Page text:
This is purely for fun. Click here to create your own book boyfriend (be patient and wait for the “Get Started” message to appear at the bottom of the screen). Answer a few questions or put in keywords and, soon, you will be matched with the type of hero that you enjoy reading about in novels.
You can request periodic email notes from your book boyfriend with suggestions on books that feature your kind of hero. Clever idea. I hope it works out. I guess it depends on the size of the book database. Maybe my book boyfriend will suggest one of my own books back to me. How exciting!
I was greedy and created two book boyfriends, one is a sabre-wielding regimental soldier (pictured here; source: BuildaBookBoyfriend.com) … Continue reading
The tale of how Presenting Lady Gus came to be is this: I sat down and started writing what I thought was a medieval, but the characters were speaking in Georgian English. I put it aside after 30,000 words and basically forgot about it. That’s me!
A few months ago, when my fellow writers at LoveHistoricals.com needed another story for our latest boxed set, I really wanted to be in it. I was poking around my pc and there was the folder labeled “Augusta.” I quickly realized that I had been sorely mistaken and that this was much closer to a Regency than a medieval. Soon, the tale of Augusta and Rolf flowed, and with another 18,000 words written, the story practically finished itself. (Oh, there … Continue reading
Kristen Lamb’s post “After the Dumpster Fire of 2016—How to Make 2017 ROCK!” is an inspirational look-ahead for writers and how to accomplish more and better writing in the new year.
One thing you should be doing is reading. After all reading books is probably what brought you to the craft of writing in the first place. A quote from Kristen, for writers about reading, especially if you swear you don’t have the time:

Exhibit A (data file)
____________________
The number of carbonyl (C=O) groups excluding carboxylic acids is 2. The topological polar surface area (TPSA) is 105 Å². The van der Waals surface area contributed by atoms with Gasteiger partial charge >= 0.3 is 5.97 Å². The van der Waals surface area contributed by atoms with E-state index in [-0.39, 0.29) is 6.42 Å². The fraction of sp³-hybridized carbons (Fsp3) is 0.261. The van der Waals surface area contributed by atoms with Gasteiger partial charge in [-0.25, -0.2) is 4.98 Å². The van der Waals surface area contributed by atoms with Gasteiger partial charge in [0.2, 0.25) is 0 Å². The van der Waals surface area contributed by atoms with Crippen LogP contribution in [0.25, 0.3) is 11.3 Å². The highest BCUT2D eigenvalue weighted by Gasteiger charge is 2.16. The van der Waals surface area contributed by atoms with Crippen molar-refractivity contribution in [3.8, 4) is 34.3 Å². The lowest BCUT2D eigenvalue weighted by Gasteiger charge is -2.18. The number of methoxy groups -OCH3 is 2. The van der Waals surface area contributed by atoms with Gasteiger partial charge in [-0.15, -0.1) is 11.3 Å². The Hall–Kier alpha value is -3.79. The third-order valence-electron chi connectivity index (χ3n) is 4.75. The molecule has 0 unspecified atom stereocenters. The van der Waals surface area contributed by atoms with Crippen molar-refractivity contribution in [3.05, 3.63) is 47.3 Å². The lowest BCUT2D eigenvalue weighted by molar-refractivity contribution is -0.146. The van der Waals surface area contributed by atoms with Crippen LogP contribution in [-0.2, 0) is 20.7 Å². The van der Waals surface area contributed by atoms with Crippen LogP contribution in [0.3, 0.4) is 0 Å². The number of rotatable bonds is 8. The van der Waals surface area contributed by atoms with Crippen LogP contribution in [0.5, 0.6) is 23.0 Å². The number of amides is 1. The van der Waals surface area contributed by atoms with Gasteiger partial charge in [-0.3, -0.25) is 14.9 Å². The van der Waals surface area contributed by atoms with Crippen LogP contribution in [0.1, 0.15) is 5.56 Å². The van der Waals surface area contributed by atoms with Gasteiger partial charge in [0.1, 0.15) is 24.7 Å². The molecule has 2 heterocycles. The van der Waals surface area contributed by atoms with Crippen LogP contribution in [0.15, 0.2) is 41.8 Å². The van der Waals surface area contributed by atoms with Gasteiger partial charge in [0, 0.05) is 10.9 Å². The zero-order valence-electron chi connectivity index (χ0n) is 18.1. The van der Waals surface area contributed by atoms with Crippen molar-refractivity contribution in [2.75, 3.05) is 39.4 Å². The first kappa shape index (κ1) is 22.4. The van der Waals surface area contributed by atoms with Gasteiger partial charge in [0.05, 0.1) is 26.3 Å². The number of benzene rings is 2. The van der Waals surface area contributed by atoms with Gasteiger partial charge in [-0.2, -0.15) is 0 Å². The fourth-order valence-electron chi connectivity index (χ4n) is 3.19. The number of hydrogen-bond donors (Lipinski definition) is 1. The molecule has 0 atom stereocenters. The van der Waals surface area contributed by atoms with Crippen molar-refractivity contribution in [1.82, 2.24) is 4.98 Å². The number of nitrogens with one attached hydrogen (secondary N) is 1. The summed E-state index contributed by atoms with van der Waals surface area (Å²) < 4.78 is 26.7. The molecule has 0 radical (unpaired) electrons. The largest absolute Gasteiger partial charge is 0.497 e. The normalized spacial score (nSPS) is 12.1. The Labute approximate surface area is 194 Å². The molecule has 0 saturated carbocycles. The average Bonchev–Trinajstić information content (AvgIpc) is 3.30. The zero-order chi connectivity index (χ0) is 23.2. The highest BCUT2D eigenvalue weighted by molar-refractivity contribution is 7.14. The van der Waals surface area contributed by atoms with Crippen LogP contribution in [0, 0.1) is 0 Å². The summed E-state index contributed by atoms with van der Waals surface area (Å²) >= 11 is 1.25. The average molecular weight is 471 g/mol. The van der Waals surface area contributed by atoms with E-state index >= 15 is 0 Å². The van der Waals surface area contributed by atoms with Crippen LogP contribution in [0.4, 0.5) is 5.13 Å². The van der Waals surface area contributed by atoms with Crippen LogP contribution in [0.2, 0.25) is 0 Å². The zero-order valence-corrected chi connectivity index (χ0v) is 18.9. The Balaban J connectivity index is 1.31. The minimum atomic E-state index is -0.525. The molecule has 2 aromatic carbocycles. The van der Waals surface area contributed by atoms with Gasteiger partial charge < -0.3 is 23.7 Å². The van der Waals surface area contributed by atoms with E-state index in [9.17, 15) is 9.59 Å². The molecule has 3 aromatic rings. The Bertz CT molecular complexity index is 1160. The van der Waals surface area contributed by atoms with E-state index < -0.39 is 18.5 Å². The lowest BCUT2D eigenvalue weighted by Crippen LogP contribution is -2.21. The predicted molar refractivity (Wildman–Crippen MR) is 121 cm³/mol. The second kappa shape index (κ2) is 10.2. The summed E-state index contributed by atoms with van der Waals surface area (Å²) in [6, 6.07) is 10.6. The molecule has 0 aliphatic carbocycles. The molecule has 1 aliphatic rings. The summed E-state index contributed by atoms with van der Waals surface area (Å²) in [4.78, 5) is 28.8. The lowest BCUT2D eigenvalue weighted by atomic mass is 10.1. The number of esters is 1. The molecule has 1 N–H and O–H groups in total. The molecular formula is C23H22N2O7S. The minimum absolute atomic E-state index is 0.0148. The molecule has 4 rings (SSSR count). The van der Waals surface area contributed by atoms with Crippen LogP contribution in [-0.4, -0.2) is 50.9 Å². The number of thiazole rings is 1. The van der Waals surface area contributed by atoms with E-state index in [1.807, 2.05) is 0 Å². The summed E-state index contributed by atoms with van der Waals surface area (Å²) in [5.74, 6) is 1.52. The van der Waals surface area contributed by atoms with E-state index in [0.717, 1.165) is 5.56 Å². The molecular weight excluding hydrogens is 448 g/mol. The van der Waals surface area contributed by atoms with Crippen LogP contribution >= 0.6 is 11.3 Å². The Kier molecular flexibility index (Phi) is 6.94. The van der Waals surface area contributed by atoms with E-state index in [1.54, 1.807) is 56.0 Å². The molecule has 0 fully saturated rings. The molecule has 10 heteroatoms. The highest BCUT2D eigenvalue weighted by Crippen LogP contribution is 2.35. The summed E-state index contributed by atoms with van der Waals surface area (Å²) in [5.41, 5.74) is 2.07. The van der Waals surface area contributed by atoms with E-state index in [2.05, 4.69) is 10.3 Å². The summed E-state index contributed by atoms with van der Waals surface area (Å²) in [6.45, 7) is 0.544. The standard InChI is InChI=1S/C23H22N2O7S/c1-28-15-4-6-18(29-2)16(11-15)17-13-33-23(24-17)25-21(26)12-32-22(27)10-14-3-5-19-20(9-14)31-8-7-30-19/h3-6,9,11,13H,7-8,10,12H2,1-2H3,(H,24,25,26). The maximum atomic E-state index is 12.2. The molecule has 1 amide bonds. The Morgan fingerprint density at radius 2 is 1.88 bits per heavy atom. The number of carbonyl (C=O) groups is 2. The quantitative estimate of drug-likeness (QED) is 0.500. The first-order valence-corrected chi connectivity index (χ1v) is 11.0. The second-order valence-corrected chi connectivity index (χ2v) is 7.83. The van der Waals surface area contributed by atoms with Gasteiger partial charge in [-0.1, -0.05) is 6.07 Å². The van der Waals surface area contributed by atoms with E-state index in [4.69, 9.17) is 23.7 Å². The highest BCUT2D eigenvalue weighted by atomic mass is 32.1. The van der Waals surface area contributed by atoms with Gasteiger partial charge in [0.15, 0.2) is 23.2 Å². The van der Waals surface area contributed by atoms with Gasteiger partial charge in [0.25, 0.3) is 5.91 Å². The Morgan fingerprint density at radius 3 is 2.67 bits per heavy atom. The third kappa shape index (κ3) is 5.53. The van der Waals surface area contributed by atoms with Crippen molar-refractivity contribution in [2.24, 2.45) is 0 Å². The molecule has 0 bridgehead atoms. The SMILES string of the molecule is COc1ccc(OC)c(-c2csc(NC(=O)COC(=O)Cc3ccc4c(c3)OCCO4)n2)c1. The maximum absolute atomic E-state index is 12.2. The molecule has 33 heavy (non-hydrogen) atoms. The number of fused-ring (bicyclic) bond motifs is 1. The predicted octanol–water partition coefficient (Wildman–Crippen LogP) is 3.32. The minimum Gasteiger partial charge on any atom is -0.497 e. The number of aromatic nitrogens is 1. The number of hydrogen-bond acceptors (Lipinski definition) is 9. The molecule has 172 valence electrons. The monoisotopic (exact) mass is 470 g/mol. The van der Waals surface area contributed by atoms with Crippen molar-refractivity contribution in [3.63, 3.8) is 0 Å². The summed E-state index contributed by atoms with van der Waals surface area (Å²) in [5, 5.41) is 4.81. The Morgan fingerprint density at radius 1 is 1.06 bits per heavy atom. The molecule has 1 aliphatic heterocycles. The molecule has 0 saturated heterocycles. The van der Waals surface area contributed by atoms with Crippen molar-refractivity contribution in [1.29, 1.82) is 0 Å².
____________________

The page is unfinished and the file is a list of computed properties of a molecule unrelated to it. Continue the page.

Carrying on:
Reading is how we hone our skills and learn. I do a lot of editing and one of my biggest complaints with new writers is it is clear they do not read. They beat up a lot of the same words, the same tired descriptions and their dialogue sounds like a … Continue reading
Just wanted to wish everyone a very merry Christmas from my household to yours.
From Perry the Dog,
and Sabby the Cat, examining the lights:
And a very happy new year, too!
Sydney J. Baily
Today, I have a pleasant surprise to share with you. To celebrate the holiday season, I’ve teamed up with more than 150 highly acclaimed romance authors to give away a huge collection of novels, PLUS over $1,000 in prizes!
You can download my novel, AN IMPASSIONED REDEMPTION for free, plus books from authors in every style of romance — from contemporary to historical to paranormal. Hopefully, you’ll find some authors new to you as well as reconnect with familiar ones. Enter the giveaway by clicking here.
I hope you gather some great reading for your winter months.
Good luck with the prizes and enjoy the books!
Good question. It’s definitely not an American-born custom, though we have run with it to a greater extent than the country of origin: the UK. English, Irish, Scottish, and no doubt the Welsh, too, honored the custom of November 1 as a Christian feast day of All Hallows’ Day or All Saints’ Day (“hallow” being another word for “saint”). The evening before was, naturally, All Hallow Even, which became Halloween, which in turn got a bit tangled up with the Celtics’ Samhain, the day when two worlds, the living and the dead, came together, and, presto, you’ve got a fall night with some scary stuff and mischief.
Today, I want to give you a tip on the overuse of characters’ names in dialogue — as a writer, I avoid this, but as an editor, I see it all too often. It goes something like this:
“John, go to dinner with me,” said Maria. “And look, there’s Connor.” Maria approached Connor. “Connor, so good to see you.”
“Hi, Maria and John, good to see you, too.” They all took a seat at a round table near the water.
Looking at John, Maria asked, “What would you like to eat, John? Fish or chips?”
But John stayed silent.
Connor laughed and said, “Oh, Maria, I think I’ll have both fish and chips.” Then he looks at John. “What about … Continue reading